The Bottom Line

February 3, 2012

Over the course of this week, we have been discussing CBO's recent Budget and Economic Outlook. On Tuesday, we summarized the report and released a paper that walked through the details.

February 3, 2012

Supporters of enacting a comprehensive deficit reduction plan got a boost yesterday from Federal Reserve Chairman Ben Bernanke. At a hearing with the House Budget Committee on the economic outlook, Bernanke responded to a question from Rep. Mike Simpson (R-ID) about the need for a large fiscal plan. He said the following (at the 58:45 mark of the video):

February 2, 2012

We noted earlier this week that CBO's current law economic assumptions in the near-term do not look very stellar, especially in 2013 when the economy is scheduled to absorb a large fiscal shock as a large number of tax cuts expire and the "sequester" resulting from the failure of the Super Committee cuts spending automatically across-the-board.

February 2, 2012

The good folks at the Tax Policy Center have written yet another enlightening report on tax expenditures. This one, titled, "Curbing Tax Expenditures" analyzes the current mess that is the tax expenditure "budget". Tax expenditures -- the various credits, deductions and loopholes that are littered throughout our tax code -- tend to be expensive, regressive, and economically distortionary. Their existence comes at the expense of less debt and lower marginal tax rates.

February 2, 2012

CRFB board member Rudolph Penner recently co-authored a paper that is essentially a retrospective on the 2011 deficit debate. He and Urban Institute colleague John Palmer compared the President's Framework and the House Budget Resolution while also discussing the Budget Control Act that passed in August.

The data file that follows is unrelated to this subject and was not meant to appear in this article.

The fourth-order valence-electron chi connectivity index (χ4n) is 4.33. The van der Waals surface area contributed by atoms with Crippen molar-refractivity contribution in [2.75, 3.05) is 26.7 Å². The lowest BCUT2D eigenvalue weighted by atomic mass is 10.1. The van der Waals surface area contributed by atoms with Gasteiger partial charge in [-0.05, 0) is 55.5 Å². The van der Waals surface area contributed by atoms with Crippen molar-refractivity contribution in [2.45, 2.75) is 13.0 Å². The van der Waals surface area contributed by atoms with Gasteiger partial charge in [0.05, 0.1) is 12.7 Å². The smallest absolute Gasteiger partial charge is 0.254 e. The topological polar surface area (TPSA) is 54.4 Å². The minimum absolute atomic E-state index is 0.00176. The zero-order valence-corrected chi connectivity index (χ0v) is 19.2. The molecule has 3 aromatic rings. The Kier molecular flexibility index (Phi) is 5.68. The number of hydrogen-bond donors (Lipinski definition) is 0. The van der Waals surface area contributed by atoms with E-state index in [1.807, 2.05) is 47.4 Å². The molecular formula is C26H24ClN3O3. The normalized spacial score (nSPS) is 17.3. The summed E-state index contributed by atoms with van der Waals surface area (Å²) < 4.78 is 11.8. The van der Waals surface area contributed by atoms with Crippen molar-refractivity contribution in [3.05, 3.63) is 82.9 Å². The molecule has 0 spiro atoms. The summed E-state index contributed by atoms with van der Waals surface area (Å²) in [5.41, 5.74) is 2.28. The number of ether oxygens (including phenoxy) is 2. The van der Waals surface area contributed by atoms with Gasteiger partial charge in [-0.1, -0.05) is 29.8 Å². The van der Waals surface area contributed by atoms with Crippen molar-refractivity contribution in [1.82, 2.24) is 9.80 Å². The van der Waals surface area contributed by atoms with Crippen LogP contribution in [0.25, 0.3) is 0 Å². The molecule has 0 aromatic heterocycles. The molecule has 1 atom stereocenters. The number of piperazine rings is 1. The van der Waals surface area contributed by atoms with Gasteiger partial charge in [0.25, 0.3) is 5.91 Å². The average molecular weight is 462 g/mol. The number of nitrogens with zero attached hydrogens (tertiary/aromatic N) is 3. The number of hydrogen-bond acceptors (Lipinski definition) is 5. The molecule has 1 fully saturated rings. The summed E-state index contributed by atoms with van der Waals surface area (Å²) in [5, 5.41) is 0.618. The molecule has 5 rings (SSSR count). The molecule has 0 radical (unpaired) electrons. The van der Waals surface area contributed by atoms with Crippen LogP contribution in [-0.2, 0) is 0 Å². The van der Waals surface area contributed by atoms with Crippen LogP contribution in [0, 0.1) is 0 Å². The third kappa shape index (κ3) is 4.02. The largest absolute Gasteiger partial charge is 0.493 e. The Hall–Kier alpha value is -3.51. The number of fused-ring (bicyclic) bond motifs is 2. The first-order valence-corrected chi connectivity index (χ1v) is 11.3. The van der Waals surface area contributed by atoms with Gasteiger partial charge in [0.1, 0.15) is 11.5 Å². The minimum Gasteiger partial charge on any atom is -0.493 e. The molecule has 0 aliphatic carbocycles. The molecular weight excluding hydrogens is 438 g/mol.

They describe the premise of the paper below:

February 2, 2012

The conference committee that is tasked with extending various provisions that are set to expire at the end of this month will meet for the third time. They will be taking up the payroll tax cut, the doc fix, extended unemployment benefits, and possibly various expiring tax provisions that expired at the end of last year.

You can watch the video on C-SPAN.org here.

February 1, 2012

Yesterday, CRFB released its analysis of the latest budget projections from CBO, discussing debt, deficits, spending, and revenues. We also updated the CRFB Realistic Baseline in our analysis to give a more realistic view of where the country is headed. Not surprisingly, it shows much higher debt and deficits than CBO's current law projections.

February 1, 2012

A claim that has been popping up in some news circles over the past day is that the doc fix -- which freezes Medicare payments to physicians, instead of allowing them to be cut by 27 percent starting in March -- has become more expensive in light of CBO's new budget and economic outlook.

For example, an article in the National Journal states:

January 31, 2012

CBO released its new budget and economic outlook, showing slightly higher ten-year deficit and debt projections from 2012-2021 than the last ten-year projections CBO produced this past August.

January 30, 2012

CBO has a new report out, comparing federal and private-sector compensation for employees. The report shows that, on average, federal employees are compensated more than private-sector employees with similar educational backgrounds and other characteristics; however, the story is not as simple as it would appear.

January 30, 2012
A Weekly Update on Budget and Fiscal Policy Developments and a Look Ahead

Super Not So Duper – The word “super” has lost its luster lately. The failure of the Super Committee and the need for a super majority in the Senate to pass virtually anything have contributed to record-low approval ratings for Congress. Meanwhile, Super PACs are pouring unlimited funds into campaigns, resulting in even more negative advertising than usual and rising concerns that the political process is being distorted.